Burgess said Home Sweet Home secured grants and money through the federal Paycheck Protection Program to get by.

“Those have helped to close the gap on what our normal expenses would have been compared to, that higher level of expenses this year,” he said.

The funding can help sustain non-profits during a time when conventional fundraising efforts are much harder to do because of the pandemic.
 

Salvation Army Safe Harbor entrance
Credit Daniel Robinson
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The Salvation Army Safe Harbor shelter has been averaging about 40 guests per night in recent weeks.

The Salvation Army relies on red kettles set up outside stores to bring in money during the holidays. It's annual Make A Difference campaign hopes to raise $500,000 to pay for its services year round. But fewer people are going to those stores during the pandemic. More shop online instead. Callahan noted it's been trending that way for years.

“I think COVID aside, online shopping has definitely been a hit for us, truthfully, but we’ve been trying to be creative,” he said.

The Salvation Army encourages groups to raise money online among friends and co-workers. It also will rely more on mail-in donations.

Burgess said Home Sweet Home’s big annual fundraiser, a homeless simulation where donors spend a night-in-a-car, will look different this year because of the pandemic, but he said donors have found other ways to help.

“Many of our donors who have been longtime donors have stepped up knowing that there is increased need,” he said.

While unemployment remains high largely because of the pandemic, demand for services is down in some ways. Home Sweet Home distributes several thousand of turkeys and holiday food boxes every Thanksgiving. Burgess said the agency didn't need nearly as many this year.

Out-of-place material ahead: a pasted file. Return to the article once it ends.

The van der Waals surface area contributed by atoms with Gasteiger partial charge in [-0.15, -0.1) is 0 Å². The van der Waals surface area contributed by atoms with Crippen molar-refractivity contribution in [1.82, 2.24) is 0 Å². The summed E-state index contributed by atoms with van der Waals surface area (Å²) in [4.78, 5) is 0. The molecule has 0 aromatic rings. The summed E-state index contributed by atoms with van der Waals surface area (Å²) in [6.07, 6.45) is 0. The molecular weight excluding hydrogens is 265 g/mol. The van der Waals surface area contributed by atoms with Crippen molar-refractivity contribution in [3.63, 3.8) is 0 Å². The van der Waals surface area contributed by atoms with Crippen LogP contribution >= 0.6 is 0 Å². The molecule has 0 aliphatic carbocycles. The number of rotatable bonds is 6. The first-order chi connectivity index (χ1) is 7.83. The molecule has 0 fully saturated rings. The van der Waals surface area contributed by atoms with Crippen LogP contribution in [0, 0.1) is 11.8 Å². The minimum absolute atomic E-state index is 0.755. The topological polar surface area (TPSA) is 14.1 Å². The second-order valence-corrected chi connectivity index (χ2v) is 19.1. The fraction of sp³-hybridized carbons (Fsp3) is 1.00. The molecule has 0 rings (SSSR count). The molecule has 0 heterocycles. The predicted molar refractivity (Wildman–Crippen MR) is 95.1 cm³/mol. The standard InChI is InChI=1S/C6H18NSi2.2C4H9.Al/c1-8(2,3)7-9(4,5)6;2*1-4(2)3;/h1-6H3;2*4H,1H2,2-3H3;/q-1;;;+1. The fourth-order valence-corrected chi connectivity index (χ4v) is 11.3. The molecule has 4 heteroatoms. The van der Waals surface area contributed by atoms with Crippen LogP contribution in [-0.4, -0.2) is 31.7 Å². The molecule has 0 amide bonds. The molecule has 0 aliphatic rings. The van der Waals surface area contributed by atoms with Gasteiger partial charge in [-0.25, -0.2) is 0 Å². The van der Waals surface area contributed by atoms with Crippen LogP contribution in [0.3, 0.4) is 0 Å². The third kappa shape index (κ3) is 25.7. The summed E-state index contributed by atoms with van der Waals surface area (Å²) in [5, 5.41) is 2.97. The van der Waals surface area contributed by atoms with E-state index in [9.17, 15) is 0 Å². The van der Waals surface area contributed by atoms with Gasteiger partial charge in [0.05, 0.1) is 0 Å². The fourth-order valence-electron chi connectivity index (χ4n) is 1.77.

“Despite all the news about people traveling around the country, I think the large gatherings were down, so maybe not as many people wanted that big turkey,” Burgess said.

Home Sweet Home Ministries
Credit Facebook/Home Sweet Home Ministries
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Home Sweet Home Ministries is delivering gift cards to clients this holiday season instead of delivering meals to reduce the risk of COVID spread.

Home Sweet Home also suspended holiday meal deliveries this year to reduce the risk of spreading COVID-19. Instead, the ministry mailed grocery store gift cards to clients, and volunteers will call them on Christmas to wish them well.

Also, the Salvation Army recently opened its warming center where people can sleep on cots in an overflow area to get in from the cold. Callahan said aside from that surge when cold weather hit, demand for beds has been lower than expected.

“We found that the demand for shelter hasn’t been as high as anticipated,” she said. “Part of that has to do with different programs and (the) governor’s order to prevent eviction and things along those lines.”

Gov. JB Pritzker's eviction moratorium is set to expire at the end of the year.

The Salvation Army also is seeking donated coats, especially for children under age 5 and adults. They can be dropped off at the Salvation Army office at 611 W. Washington St. weekdays from 8:30 a.m. to 4 p.m.

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Eric Stock is the News Director at WGLT. You can contact Eric at ejstoc1@ilstu.edu.